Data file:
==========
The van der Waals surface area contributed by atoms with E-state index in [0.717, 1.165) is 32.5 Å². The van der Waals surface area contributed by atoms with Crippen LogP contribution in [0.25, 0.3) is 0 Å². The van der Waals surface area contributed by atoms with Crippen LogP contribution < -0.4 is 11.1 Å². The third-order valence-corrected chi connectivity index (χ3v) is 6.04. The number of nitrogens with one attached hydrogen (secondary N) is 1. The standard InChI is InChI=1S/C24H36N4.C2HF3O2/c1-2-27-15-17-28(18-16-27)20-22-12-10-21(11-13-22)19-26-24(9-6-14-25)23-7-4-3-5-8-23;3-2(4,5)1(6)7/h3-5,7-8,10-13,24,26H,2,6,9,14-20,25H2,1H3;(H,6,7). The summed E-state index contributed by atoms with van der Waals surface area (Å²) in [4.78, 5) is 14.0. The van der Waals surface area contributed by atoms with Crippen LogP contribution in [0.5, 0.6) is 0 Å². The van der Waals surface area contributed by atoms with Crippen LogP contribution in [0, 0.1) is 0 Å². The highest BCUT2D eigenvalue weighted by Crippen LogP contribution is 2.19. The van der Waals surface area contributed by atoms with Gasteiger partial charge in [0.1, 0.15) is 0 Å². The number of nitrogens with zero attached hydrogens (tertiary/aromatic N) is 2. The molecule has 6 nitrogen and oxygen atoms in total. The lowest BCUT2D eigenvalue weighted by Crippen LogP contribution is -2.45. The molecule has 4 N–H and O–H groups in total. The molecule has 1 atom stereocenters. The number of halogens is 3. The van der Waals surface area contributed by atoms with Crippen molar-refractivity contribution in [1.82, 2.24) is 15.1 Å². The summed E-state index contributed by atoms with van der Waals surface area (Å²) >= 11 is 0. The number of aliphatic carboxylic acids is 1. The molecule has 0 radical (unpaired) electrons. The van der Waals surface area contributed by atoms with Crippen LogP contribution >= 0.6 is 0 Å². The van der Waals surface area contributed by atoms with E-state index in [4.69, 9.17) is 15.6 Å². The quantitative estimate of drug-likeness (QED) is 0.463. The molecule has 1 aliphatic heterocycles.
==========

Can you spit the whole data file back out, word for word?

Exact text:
The van der Waals surface area contributed by atoms with E-state index in [0.717, 1.165) is 32.5 Å². The van der Waals surface area contributed by atoms with Crippen LogP contribution in [0.25, 0.3) is 0 Å². The van der Waals surface area contributed by atoms with Crippen LogP contribution < -0.4 is 11.1 Å². The third-order valence-corrected chi connectivity index (χ3v) is 6.04. The number of nitrogens with one attached hydrogen (secondary N) is 1. The standard InChI is InChI=1S/C24H36N4.C2HF3O2/c1-2-27-15-17-28(18-16-27)20-22-12-10-21(11-13-22)19-26-24(9-6-14-25)23-7-4-3-5-8-23;3-2(4,5)1(6)7/h3-5,7-8,10-13,24,26H,2,6,9,14-20,25H2,1H3;(H,6,7). The summed E-state index contributed by atoms with van der Waals surface area (Å²) in [4.78, 5) is 14.0. The van der Waals surface area contributed by atoms with Crippen LogP contribution in [0.5, 0.6) is 0 Å². The van der Waals surface area contributed by atoms with Crippen LogP contribution in [0, 0.1) is 0 Å². The highest BCUT2D eigenvalue weighted by Crippen LogP contribution is 2.19. The van der Waals surface area contributed by atoms with Gasteiger partial charge in [0.1, 0.15) is 0 Å². The number of nitrogens with zero attached hydrogens (tertiary/aromatic N) is 2. The molecule has 6 nitrogen and oxygen atoms in total. The lowest BCUT2D eigenvalue weighted by Crippen LogP contribution is -2.45. The molecule has 4 N–H and O–H groups in total. The molecule has 1 atom stereocenters. The number of halogens is 3. The van der Waals surface area contributed by atoms with Crippen molar-refractivity contribution in [1.82, 2.24) is 15.1 Å². The summed E-state index contributed by atoms with van der Waals surface area (Å²) >= 11 is 0. The number of aliphatic carboxylic acids is 1. The molecule has 0 radical (unpaired) electrons. The van der Waals surface area contributed by atoms with Crippen LogP contribution >= 0.6 is 0 Å². The van der Waals surface area contributed by atoms with E-state index in [4.69, 9.17) is 15.6 Å². The quantitative estimate of drug-likeness (QED) is 0.463. The molecule has 1 aliphatic heterocycles.